A few years ago, my wife became ill and I retired fully. I've never been so aware of the clock, not the time of day but the number of days left. I don't feel a great urgency to get anything done since I think I've already "been there and done that". My wife is one of those walking wounded. You'd never know she was ill to look at her and she could stay this way for decades or she could catch a cold and be gone. Our hobby involves traveling, no place special, just someplace else. We go to NOLA, a couple of times a year. The people are nice, the food is good and the music is free.

The psych in me advises that anyone planning to retire have an occupation/hobby in the works before you stop working. Otherwise, it's like pushing your canoe out onto the lake and looking back to see your paddle on the shore. Your new life with dictate what you do, as long as you decide to do something. Keep a student or two until you find a new obsession.
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Larry McDonald
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Re: Advice on retirement from private teaching.

Post by Larry McDonald » Fri Mar 15, 2019 11:54 pm

Good advice, bear. Thanks.
-Lare
Dr. Lawrence A. McDonald, D.M.A., Art Kaplan Fellow
Author of The Conservatory Tutor for Guitar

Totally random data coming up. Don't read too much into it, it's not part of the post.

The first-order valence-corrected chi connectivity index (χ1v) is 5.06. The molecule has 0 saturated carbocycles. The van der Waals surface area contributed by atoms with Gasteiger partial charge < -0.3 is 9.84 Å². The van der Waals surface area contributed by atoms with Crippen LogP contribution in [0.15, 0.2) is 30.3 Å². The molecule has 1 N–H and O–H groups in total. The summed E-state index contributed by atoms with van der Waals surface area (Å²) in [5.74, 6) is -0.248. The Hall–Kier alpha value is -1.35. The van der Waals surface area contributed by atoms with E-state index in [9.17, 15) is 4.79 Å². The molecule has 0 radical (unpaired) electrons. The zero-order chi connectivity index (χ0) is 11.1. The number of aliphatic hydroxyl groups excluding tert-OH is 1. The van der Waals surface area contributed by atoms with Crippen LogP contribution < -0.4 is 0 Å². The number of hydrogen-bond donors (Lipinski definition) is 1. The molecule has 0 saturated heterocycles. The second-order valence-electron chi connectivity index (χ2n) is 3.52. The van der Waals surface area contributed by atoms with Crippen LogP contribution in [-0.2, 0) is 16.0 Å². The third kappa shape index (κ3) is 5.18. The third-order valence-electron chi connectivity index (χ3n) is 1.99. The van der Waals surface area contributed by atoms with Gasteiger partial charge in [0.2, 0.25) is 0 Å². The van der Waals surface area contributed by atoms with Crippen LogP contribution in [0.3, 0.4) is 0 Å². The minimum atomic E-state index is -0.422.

2018 Michael Thames "Ancient Dragon" Cd/Ir
2008 Michael Thames Cd/Br
Royal Conservatory Advanced Guitar and Theory Instructor

Vonseggern
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Re: Advice on retirement from private teaching.

Post by Vonseggern » Sat Mar 16, 2019 1:02 am

Amazing advice bear.
O Freunde, nicht diese Töne!
Sondern laßt uns angenehmere anstimmen,
und freudenvollere.

Luis_Br
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Re: Advice on retirement from private teaching.

Post by Luis_Br » Tue Mar 19, 2019 6:39 pm

Congratulations and enjoy it.
I am sure you will find plenty of stuff to do, if you feel bored somehow.
But I just agree it is nice to have some midterm or longterm targets, being it traveling somewhere, meeting someone, learning something new, composing some new stuff or helping some guitar student...
This also varies from person to person. Some people just live the moment and don't like to think further. Some others are the complete opposite.

Kjetil Heggelund
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Re: Advice on retirement from private teaching.

Post by Kjetil Heggelund » Tue Mar 19, 2019 6:50 pm

Hurra! Best wishes for your big decision. You should get a lifetime achievement award for your comprehensive guides to classical guitar repertory! Maybe there's another branch of music you now can dig into? F.ex. recording producer?
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guit-box